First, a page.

Community service: Three different perspectives on the value

Senior+Alexa+Suarez+shares+her+view+on+community+service.+Suarez+denounces+the+plethora+of+donation+schemes+plaguing+generous+donors.

Senior Alexa Suarez shares her view on community service. Suarez denounces the plethora of donation schemes plaguing generous donors.

Pranav Parthasarathy

Vivian Chan speaks about Red Cross Club and its effects on her life. Chan firmly believes in the value of community service, not only for society but also for the individual.
Senior Vivian Chan speaks about Red Cross Club and its effects on her life. Chan firmly believes in the value of community service, not only for society but also for the individual.

As president of MVHS Red Cross, senior Vivian Chan believes community service has had a profound impact on not only her local community, but also herself.

“Health and safety, disaster, international [assistance and education], service to the armed forces and blood,” Chan said when asked about the types of activities MVRC members may partake in.

Chan believes that all the community service opportunities offered by the Red Cross Club assist the community in a profound way. However, out of these opportunities, Chan identified the education programs regarding health, safety and disaster relief as the most beneficial.

“That’s kind of our biggest reach: helping people with disasters [both environmental and health-related],” Chan said.

These classes are often scheduled at the Silicon Valley Red Cross chapter building with Basic Aid Training classes such as CPR taught twice a month during the afternoon.

CPR, first aid, fire safety, water safety, poison control and choking relief are among the skills students may pick up from these classes. Other classes cover disaster preparation, such as in the cases of a fire or an earthquake.

According to Chan, students may use the knowledge gained from these classes to great effect in their own lives. She cited the example of Logan Ferlito, Red Cross Silicon Valley Youth Services Manager, whose student was able to save his own life using the choking relief tips he learned in the class.

Chan also has personally benefited from giving back to the community feeling fulfilled, teaching two BAT classes per month.

“If someone is choking, [or] if someone is having a heart attack, I am giving  [students] the knowledge to save someone or themselves, and I think that’s pretty amazing,” Chan said, “I guess I would say its… worthwhile.”

 

More active involvement, less monetary compensation

On Nov. 8, Typhoon Hiyan struck the islands of the Philippines, displacing upwards of 12 million people across 7,100 islands. Many people donated to the Typhoon Haiyan Relief for Northern Palawan fundraiser which was

Senior Alexa Suarez shares her view on community service. Suarez denounces the plethora of donation schemes plaguing generous donors.
Senior Alexa Suarez shares her view on community service. Suarez denounces the plethora of donation schemes plaguing generous donors.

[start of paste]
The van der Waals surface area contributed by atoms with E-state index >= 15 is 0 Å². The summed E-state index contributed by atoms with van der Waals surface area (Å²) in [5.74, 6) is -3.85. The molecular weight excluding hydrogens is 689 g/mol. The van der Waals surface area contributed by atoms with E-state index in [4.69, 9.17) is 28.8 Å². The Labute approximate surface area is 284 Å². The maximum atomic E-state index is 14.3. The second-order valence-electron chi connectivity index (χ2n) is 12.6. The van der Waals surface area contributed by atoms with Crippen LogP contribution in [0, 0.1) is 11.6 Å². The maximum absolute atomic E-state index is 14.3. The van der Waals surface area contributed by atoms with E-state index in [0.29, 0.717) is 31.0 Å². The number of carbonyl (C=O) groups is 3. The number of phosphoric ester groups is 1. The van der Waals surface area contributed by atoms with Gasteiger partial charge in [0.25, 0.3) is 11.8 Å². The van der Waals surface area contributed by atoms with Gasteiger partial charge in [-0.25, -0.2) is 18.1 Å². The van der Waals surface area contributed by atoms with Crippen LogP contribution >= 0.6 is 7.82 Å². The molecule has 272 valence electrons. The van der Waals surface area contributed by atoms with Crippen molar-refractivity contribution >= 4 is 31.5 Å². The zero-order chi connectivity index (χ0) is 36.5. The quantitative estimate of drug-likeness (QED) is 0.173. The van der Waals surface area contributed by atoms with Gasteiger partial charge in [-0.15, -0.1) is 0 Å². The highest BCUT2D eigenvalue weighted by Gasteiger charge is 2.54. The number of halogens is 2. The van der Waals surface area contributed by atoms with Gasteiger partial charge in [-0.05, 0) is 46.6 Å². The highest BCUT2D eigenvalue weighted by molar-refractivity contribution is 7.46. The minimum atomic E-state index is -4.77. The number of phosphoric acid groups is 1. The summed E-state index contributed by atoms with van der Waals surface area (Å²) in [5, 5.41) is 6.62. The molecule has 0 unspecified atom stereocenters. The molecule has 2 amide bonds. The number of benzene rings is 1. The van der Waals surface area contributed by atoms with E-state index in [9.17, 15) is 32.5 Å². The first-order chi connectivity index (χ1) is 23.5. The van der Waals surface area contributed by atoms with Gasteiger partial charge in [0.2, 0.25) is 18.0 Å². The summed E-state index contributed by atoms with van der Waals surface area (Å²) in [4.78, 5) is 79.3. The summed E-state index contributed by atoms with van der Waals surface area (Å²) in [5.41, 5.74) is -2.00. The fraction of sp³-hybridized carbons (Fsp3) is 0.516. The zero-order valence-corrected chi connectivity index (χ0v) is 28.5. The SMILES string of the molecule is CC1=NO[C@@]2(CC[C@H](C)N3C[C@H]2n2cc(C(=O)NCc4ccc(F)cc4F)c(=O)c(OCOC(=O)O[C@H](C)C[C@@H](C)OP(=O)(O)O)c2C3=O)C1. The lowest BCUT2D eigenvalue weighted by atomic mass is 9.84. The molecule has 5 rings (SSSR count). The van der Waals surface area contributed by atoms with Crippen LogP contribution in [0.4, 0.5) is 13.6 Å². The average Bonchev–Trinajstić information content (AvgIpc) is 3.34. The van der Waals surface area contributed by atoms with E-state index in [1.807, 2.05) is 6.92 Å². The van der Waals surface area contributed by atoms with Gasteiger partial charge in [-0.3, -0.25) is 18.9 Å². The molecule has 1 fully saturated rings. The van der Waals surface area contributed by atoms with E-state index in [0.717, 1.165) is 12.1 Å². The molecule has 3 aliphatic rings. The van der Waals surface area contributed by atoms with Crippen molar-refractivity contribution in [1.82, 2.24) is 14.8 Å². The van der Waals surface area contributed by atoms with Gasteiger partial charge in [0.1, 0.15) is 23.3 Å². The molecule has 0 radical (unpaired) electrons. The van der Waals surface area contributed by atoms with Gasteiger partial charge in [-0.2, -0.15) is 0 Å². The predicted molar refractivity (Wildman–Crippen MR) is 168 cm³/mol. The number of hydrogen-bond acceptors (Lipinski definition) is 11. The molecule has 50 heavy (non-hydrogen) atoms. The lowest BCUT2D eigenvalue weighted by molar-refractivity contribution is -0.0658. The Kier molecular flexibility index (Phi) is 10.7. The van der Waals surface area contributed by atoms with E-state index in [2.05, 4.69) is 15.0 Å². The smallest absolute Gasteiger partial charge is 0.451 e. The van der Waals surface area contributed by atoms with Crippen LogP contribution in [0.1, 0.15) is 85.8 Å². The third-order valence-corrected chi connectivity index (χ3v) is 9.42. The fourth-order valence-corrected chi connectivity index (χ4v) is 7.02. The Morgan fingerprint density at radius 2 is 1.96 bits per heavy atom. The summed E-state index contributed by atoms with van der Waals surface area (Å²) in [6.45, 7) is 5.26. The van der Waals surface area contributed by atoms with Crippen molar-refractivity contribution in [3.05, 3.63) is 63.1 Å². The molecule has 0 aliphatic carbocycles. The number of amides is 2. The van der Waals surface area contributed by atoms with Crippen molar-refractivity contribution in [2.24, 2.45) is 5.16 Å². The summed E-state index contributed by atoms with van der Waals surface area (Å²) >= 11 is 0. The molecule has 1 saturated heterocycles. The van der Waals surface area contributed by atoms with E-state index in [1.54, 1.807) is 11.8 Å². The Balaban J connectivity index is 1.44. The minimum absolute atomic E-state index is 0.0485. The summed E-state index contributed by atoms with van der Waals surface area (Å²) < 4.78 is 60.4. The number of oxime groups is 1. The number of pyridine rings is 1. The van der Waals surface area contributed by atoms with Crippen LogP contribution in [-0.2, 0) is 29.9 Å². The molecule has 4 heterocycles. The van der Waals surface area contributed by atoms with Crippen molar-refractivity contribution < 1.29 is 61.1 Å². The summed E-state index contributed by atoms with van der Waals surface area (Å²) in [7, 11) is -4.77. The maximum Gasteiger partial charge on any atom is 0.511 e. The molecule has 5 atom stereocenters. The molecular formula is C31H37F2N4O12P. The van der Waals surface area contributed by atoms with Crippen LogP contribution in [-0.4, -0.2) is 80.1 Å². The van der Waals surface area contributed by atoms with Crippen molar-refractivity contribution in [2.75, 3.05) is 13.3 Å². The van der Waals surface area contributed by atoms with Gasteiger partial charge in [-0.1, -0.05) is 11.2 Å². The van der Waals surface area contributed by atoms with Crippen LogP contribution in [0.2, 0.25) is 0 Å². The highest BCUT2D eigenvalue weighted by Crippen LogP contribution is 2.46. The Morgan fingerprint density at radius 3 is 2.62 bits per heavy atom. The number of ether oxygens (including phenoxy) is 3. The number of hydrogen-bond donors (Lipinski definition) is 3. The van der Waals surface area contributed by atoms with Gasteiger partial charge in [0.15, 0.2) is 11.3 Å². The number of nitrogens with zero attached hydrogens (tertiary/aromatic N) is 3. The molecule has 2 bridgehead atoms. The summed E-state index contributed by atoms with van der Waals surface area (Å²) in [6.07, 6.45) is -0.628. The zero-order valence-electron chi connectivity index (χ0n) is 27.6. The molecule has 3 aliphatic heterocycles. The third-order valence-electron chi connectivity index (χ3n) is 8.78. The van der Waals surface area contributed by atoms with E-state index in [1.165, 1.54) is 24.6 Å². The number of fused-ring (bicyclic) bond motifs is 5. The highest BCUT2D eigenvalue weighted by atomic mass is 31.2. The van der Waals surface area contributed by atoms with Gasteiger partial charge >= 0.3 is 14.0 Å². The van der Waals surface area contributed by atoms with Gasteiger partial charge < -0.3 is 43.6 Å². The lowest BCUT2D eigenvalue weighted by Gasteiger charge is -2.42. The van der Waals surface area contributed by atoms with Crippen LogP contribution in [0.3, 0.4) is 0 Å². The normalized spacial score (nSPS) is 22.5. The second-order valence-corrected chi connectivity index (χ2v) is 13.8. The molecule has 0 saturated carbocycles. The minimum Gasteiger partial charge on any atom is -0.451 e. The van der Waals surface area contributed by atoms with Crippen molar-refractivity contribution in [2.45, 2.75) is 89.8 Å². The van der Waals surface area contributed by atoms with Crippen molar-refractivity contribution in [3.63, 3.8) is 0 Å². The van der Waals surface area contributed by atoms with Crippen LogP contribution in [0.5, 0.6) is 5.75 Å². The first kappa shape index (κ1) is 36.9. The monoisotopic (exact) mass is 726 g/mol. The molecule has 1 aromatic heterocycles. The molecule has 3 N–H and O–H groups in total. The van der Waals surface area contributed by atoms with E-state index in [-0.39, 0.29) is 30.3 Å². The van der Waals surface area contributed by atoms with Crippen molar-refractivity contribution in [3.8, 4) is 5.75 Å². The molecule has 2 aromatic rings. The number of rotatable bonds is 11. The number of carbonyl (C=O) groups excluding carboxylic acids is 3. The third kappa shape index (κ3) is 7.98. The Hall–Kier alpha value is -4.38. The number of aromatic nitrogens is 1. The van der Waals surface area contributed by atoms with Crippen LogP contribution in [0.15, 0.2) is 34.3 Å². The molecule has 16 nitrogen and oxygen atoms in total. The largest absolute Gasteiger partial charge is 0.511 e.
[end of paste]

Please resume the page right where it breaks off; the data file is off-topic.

the immediate, international relief response to the disaster. Senior Alexa Suarez, who has family in the Philippines and is Filipino herself, did not. Not only did she abstain from donating money to the relief effort, she advocated against it.

“When it comes to third world countries, a lot of their systems are corrupt,” Suarez said. “We know a lot of the money might be going to other people and not where we intended it to go.”

Suarez’s concern is justified. After hurricanes Katrina and Sandy, countless scams  were set up to take advantage of the public goodwill. Thousands of dollars donated to help with relief efforts were instead put into someone else’s pocket, the government issued formal warnings against these scams.

While Suarez opposes donating money to charities and fundraisers, she wholeheartedly supports active community service.

“I feel like going out and doing stuff is much more important than donating money,” Suarez said. “I feel comfortable only when I can see the benefits.”

In fact, Suarez is very active in community service. With her grandfather, a retired surgeon who holds medical missions in third world countries, Suarez has volunteered in places such as Africa and Haiti. In these settings, Suarez can see her work’s direct impact on the people she is trying to help.

 Senior Jessica Li shares her opinion on community service. In her eyes, community service is important, but active assistance matters far more than simple donation.
Senior Jessica Li shares her opinion on community service. In her eyes, community service is important, but active assistance matters far more than simple donation.

Passionate volunteering, with our without money

Senior Jessica Li gives back to the community through her musical talents. With her orchestra, Li performs free concerts for the underprivileged. She is also involved in programs that teach kids about music and how to

play instruments. While Li participates in many active community service, she, like Suarez, is unsure of the effectiveness of passive community service like donating money. However, different from Suarez,even though Li has heard of scams and dishonest organizations, she believes that donating money is still good when she can not actively go out and help.

“Even though a lot of the money might not go where it’s supposed to go, some of it will still go to the cause. And a little bit is better than nothing,” Li said, “I only support donating money when I can’t directly help.”